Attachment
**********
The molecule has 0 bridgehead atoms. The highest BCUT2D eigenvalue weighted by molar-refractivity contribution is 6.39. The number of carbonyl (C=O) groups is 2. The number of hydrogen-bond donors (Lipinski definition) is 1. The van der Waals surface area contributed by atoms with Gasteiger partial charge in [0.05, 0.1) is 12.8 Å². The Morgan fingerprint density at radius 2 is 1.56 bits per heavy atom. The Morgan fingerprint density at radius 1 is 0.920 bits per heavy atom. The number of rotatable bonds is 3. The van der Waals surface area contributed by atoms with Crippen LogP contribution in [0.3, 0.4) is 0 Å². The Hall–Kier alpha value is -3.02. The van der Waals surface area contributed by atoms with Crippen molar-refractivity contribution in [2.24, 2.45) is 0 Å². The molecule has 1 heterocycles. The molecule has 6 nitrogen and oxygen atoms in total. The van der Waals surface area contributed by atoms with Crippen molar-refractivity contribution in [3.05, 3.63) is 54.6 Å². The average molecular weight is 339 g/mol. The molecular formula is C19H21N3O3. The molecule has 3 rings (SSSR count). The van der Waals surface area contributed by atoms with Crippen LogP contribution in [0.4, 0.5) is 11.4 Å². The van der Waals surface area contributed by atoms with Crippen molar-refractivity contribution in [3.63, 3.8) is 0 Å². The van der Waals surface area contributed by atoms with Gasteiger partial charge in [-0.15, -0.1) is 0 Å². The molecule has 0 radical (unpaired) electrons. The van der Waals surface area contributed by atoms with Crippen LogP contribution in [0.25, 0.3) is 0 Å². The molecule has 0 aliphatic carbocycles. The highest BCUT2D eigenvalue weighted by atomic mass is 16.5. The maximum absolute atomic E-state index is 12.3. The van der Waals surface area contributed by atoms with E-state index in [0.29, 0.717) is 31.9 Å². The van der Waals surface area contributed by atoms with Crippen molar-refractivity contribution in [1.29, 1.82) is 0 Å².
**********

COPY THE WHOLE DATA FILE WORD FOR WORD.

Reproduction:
The molecule has 0 bridgehead atoms. The highest BCUT2D eigenvalue weighted by molar-refractivity contribution is 6.39. The number of carbonyl (C=O) groups is 2. The number of hydrogen-bond donors (Lipinski definition) is 1. The van der Waals surface area contributed by atoms with Gasteiger partial charge in [0.05, 0.1) is 12.8 Å². The Morgan fingerprint density at radius 2 is 1.56 bits per heavy atom. The Morgan fingerprint density at radius 1 is 0.920 bits per heavy atom. The number of rotatable bonds is 3. The van der Waals surface area contributed by atoms with Crippen LogP contribution in [0.3, 0.4) is 0 Å². The Hall–Kier alpha value is -3.02. The van der Waals surface area contributed by atoms with Crippen molar-refractivity contribution in [2.24, 2.45) is 0 Å². The molecule has 1 heterocycles. The molecule has 6 nitrogen and oxygen atoms in total. The van der Waals surface area contributed by atoms with Crippen molar-refractivity contribution in [3.05, 3.63) is 54.6 Å². The average molecular weight is 339 g/mol. The molecular formula is C19H21N3O3. The molecule has 3 rings (SSSR count). The van der Waals surface area contributed by atoms with Crippen LogP contribution in [0.4, 0.5) is 11.4 Å². The van der Waals surface area contributed by atoms with Crippen molar-refractivity contribution in [3.63, 3.8) is 0 Å². The van der Waals surface area contributed by atoms with Gasteiger partial charge in [-0.15, -0.1) is 0 Å². The molecule has 0 radical (unpaired) electrons. The van der Waals surface area contributed by atoms with Crippen LogP contribution in [0.25, 0.3) is 0 Å². The molecule has 0 aliphatic carbocycles. The highest BCUT2D eigenvalue weighted by atomic mass is 16.5. The maximum absolute atomic E-state index is 12.3. The van der Waals surface area contributed by atoms with E-state index in [0.29, 0.717) is 31.9 Å². The van der Waals surface area contributed by atoms with Crippen molar-refractivity contribution in [1.29, 1.82) is 0 Å².